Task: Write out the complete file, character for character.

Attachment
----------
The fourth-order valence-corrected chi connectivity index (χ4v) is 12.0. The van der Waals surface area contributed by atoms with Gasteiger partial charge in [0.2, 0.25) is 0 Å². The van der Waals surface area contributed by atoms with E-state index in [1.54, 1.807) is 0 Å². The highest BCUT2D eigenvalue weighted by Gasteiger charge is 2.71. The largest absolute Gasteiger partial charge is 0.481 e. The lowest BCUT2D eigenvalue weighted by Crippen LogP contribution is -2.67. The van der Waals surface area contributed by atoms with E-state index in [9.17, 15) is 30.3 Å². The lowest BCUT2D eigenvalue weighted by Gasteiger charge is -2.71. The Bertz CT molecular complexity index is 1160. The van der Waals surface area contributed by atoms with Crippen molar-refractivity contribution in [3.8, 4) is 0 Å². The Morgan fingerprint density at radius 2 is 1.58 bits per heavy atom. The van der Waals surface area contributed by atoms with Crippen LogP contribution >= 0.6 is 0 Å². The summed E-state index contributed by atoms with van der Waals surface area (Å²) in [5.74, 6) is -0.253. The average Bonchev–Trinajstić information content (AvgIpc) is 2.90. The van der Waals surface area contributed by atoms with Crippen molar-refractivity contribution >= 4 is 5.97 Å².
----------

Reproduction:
The fourth-order valence-corrected chi connectivity index (χ4v) is 12.0. The van der Waals surface area contributed by atoms with Gasteiger partial charge in [0.2, 0.25) is 0 Å². The van der Waals surface area contributed by atoms with E-state index in [1.54, 1.807) is 0 Å². The highest BCUT2D eigenvalue weighted by Gasteiger charge is 2.71. The largest absolute Gasteiger partial charge is 0.481 e. The lowest BCUT2D eigenvalue weighted by Crippen LogP contribution is -2.67. The van der Waals surface area contributed by atoms with E-state index in [9.17, 15) is 30.3 Å². The lowest BCUT2D eigenvalue weighted by Gasteiger charge is -2.71. The Bertz CT molecular complexity index is 1160. The van der Waals surface area contributed by atoms with Crippen molar-refractivity contribution in [3.8, 4) is 0 Å². The Morgan fingerprint density at radius 2 is 1.58 bits per heavy atom. The van der Waals surface area contributed by atoms with Crippen LogP contribution >= 0.6 is 0 Å². The summed E-state index contributed by atoms with van der Waals surface area (Å²) in [5.74, 6) is -0.253. The average Bonchev–Trinajstić information content (AvgIpc) is 2.90. The van der Waals surface area contributed by atoms with Crippen molar-refractivity contribution >= 4 is 5.97 Å².